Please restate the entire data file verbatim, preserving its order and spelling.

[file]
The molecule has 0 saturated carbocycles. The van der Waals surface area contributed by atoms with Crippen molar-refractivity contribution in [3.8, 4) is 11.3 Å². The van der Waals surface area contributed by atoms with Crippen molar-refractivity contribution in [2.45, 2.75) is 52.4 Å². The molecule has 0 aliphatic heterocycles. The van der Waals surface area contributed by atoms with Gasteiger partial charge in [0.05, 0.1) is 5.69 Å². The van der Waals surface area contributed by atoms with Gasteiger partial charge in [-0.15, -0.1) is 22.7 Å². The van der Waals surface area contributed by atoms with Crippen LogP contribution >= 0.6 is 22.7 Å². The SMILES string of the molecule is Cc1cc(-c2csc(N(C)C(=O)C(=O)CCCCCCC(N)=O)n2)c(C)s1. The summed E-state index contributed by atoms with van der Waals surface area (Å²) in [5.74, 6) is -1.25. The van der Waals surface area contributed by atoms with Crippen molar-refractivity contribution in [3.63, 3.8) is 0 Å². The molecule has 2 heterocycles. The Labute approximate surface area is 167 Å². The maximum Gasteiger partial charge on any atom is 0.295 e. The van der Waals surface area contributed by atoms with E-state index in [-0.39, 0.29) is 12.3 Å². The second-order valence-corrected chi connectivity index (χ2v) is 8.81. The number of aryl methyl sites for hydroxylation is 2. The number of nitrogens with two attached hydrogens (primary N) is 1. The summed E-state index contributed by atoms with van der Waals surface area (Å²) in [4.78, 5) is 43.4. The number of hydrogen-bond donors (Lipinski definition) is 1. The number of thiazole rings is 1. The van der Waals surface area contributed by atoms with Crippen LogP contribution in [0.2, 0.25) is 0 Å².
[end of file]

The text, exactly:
The molecule has 0 saturated carbocycles. The van der Waals surface area contributed by atoms with Crippen molar-refractivity contribution in [3.8, 4) is 11.3 Å². The van der Waals surface area contributed by atoms with Crippen molar-refractivity contribution in [2.45, 2.75) is 52.4 Å². The molecule has 0 aliphatic heterocycles. The van der Waals surface area contributed by atoms with Gasteiger partial charge in [0.05, 0.1) is 5.69 Å². The van der Waals surface area contributed by atoms with Gasteiger partial charge in [-0.15, -0.1) is 22.7 Å². The van der Waals surface area contributed by atoms with Crippen LogP contribution >= 0.6 is 22.7 Å². The SMILES string of the molecule is Cc1cc(-c2csc(N(C)C(=O)C(=O)CCCCCCC(N)=O)n2)c(C)s1. The summed E-state index contributed by atoms with van der Waals surface area (Å²) in [5.74, 6) is -1.25. The van der Waals surface area contributed by atoms with Crippen molar-refractivity contribution in [3.63, 3.8) is 0 Å². The molecule has 2 heterocycles. The Labute approximate surface area is 167 Å². The maximum Gasteiger partial charge on any atom is 0.295 e. The van der Waals surface area contributed by atoms with E-state index in [-0.39, 0.29) is 12.3 Å². The second-order valence-corrected chi connectivity index (χ2v) is 8.81. The number of aryl methyl sites for hydroxylation is 2. The number of nitrogens with two attached hydrogens (primary N) is 1. The summed E-state index contributed by atoms with van der Waals surface area (Å²) in [4.78, 5) is 43.4. The number of hydrogen-bond donors (Lipinski definition) is 1. The number of thiazole rings is 1. The van der Waals surface area contributed by atoms with Crippen LogP contribution in [0.2, 0.25) is 0 Å².